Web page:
3 out of 4 stars
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Milk from Sand by Leonila V. Montgomery is a memoir about growing up in communist Russia between World War II and the early 1960s. The author, better known as Lilia, was two years old when the Nazis occupied Russia in 1941. Her parents, Vladimir and Maria, along with her oldest brother, Anatoly, joined the Resistance Movement. Lilia and her oldest sister, Svetlana, stayed with their grandparents in a remote village called Urovichy hiding from the Nazis. What follows is a first-hand account of how WWII and communism impacted the lives of Lilia and her family.
This memoir is an easy and fast-read consisting of 115 pages. I expected to experience sadness while reading a book full of anecdotes about growing up poor and in fear. To my surprise, Lilia infused her anecdotes with sagacity and levity. For example, Vladimir punished Lilia and her siblings after they killed a cat accidentally while sleeping. The punishment was reading books from her dad's library, which was full of books they were not supposed to have. According to the author, "Stalin had a policy that all these books should be burned, except the ones about Stalin and Lenin, and maybe Turgenev because he only wrote about nature." Lilia started to get a lot of ideas from the books. She planned a trip to the North Pole with her friends. She went to dig for treasure next to the railroad station, which had a severe consequence. More dangerous, Lilia developed a mind of her own.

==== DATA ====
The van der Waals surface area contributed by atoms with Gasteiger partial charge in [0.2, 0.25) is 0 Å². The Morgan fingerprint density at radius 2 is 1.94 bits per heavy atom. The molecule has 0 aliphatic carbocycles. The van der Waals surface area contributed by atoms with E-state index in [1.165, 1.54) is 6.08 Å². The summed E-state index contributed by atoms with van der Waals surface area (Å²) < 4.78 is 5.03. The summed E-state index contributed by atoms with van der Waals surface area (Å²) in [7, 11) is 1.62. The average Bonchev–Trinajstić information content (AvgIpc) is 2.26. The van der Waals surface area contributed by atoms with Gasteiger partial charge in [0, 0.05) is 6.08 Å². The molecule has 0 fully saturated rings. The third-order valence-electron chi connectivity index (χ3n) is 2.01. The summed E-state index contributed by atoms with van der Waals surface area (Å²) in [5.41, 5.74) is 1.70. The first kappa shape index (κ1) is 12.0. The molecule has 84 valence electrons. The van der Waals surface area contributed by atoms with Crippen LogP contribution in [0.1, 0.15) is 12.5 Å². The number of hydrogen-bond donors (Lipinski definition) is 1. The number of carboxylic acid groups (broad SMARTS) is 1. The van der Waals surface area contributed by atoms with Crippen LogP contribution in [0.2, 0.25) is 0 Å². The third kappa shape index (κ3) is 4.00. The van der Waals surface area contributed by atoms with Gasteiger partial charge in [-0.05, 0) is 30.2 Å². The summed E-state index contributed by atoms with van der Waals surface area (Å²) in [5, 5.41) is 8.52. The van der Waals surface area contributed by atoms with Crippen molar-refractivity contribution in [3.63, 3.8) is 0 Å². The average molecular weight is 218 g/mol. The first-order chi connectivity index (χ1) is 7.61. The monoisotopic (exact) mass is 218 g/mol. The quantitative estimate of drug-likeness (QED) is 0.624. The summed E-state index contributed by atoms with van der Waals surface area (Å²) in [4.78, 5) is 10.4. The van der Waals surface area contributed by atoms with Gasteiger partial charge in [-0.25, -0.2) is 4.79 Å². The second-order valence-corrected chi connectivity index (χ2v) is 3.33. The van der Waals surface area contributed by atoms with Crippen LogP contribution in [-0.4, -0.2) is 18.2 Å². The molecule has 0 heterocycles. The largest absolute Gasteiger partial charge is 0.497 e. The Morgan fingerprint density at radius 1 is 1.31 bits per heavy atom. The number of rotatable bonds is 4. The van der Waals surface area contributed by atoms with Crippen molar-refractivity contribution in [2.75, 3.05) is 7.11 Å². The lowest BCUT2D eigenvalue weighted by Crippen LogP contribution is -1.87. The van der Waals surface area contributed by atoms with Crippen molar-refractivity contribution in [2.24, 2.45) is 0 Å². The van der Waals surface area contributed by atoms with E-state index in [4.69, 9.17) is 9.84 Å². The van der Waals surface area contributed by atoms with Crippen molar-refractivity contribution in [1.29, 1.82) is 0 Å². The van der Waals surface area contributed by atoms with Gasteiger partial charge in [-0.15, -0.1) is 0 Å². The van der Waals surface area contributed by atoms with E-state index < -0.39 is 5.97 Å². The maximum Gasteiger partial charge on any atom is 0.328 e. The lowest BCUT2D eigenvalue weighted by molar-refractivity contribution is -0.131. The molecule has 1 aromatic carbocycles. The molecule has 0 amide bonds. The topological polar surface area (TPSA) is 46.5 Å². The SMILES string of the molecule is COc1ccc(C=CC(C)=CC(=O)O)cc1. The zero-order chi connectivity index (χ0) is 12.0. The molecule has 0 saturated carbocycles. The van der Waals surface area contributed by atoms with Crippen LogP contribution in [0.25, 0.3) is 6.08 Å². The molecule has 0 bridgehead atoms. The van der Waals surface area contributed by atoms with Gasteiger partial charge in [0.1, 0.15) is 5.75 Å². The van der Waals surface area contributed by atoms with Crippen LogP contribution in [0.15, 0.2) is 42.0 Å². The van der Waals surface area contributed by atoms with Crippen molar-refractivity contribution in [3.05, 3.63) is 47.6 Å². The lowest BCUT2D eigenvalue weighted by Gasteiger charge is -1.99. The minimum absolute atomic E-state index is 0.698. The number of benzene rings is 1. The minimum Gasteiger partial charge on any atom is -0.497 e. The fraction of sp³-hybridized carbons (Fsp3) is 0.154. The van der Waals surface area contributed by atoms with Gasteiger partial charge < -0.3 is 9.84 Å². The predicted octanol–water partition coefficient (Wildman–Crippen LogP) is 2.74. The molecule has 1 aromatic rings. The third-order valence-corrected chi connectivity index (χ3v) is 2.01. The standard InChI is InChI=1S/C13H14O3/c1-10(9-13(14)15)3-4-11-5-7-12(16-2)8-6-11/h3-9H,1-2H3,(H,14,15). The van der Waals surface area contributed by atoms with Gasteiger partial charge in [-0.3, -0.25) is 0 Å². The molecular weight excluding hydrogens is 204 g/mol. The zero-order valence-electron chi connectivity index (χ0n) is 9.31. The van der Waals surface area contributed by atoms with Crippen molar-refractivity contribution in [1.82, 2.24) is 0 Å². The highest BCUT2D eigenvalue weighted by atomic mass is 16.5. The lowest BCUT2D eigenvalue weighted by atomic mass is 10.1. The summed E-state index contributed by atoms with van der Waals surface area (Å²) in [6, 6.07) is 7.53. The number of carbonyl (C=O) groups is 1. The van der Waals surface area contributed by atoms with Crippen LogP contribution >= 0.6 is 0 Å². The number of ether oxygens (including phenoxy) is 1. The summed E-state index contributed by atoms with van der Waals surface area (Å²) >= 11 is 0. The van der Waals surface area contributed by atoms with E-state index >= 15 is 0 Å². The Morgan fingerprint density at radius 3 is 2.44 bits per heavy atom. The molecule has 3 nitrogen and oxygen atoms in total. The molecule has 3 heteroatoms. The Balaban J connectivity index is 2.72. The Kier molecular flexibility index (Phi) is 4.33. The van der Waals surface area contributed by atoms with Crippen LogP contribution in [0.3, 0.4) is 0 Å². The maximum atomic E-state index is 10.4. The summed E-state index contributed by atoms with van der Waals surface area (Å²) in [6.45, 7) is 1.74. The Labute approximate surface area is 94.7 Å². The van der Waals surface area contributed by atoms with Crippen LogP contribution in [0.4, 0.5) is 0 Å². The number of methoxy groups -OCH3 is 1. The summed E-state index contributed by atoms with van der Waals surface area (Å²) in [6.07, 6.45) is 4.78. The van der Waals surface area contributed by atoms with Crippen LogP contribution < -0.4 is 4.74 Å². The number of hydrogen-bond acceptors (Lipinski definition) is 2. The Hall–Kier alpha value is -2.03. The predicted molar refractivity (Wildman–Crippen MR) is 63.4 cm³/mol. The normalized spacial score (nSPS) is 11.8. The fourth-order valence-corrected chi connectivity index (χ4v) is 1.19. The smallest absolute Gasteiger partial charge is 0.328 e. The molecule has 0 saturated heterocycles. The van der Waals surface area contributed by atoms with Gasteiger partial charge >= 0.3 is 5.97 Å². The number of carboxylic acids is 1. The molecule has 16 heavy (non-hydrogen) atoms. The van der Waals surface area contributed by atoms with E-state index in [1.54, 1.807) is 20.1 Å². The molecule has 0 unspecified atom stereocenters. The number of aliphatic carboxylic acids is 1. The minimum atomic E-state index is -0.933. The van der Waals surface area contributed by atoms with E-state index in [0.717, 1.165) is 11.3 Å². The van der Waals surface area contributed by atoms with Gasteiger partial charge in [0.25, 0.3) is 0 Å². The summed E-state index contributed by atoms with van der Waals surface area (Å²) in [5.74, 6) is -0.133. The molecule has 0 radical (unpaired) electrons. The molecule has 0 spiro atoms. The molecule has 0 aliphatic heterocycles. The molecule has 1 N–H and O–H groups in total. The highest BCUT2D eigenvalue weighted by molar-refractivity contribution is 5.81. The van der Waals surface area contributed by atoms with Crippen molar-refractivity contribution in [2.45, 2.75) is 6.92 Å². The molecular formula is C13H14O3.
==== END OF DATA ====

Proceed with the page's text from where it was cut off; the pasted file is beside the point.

The most significant aspect of this book is that it is a primary source about growing up in communist Russia. Many people to this day support communism without knowing how it was growing up and living in a society ruled by it. Lilia's book brings to the surface truths about this type of regime. I will give a few examples. Her father lost several jobs because he did things contrary to the standards of the local communist officials. Lilia went to Pioneer Camp, where kids only learned about Stalin and Lenin. While everyone was poor and hungry, the communist officials were rich and lived in ostentatious mansions. During her college years, Lilia and her classmates had to work in collective farms in extremely harsh conditions.
The issue I encountered with this book, however, is that it needs another editorial revision. I found more than ten grammatical mistakes. Other than that, the book is a valuable source of information about a historical period that negatively impacted millions of people. I want to point out that I identified somewhat with the author because my father and his family escaped the communist regime in Cuba in 1961. Even though I was not there, I have heard the brutal stories about what happens in a communist government.
I rate Milk from Sand by Leonila V. Montgomery 3 out of 4 stars because it brings to light what happened in communist Russia between WWII and the early 1960s. I deducted a star because the book needs another editorial round. I recommend this book to historians, sociologists, and readers who want to learn about this time in history.
Milk From Sand
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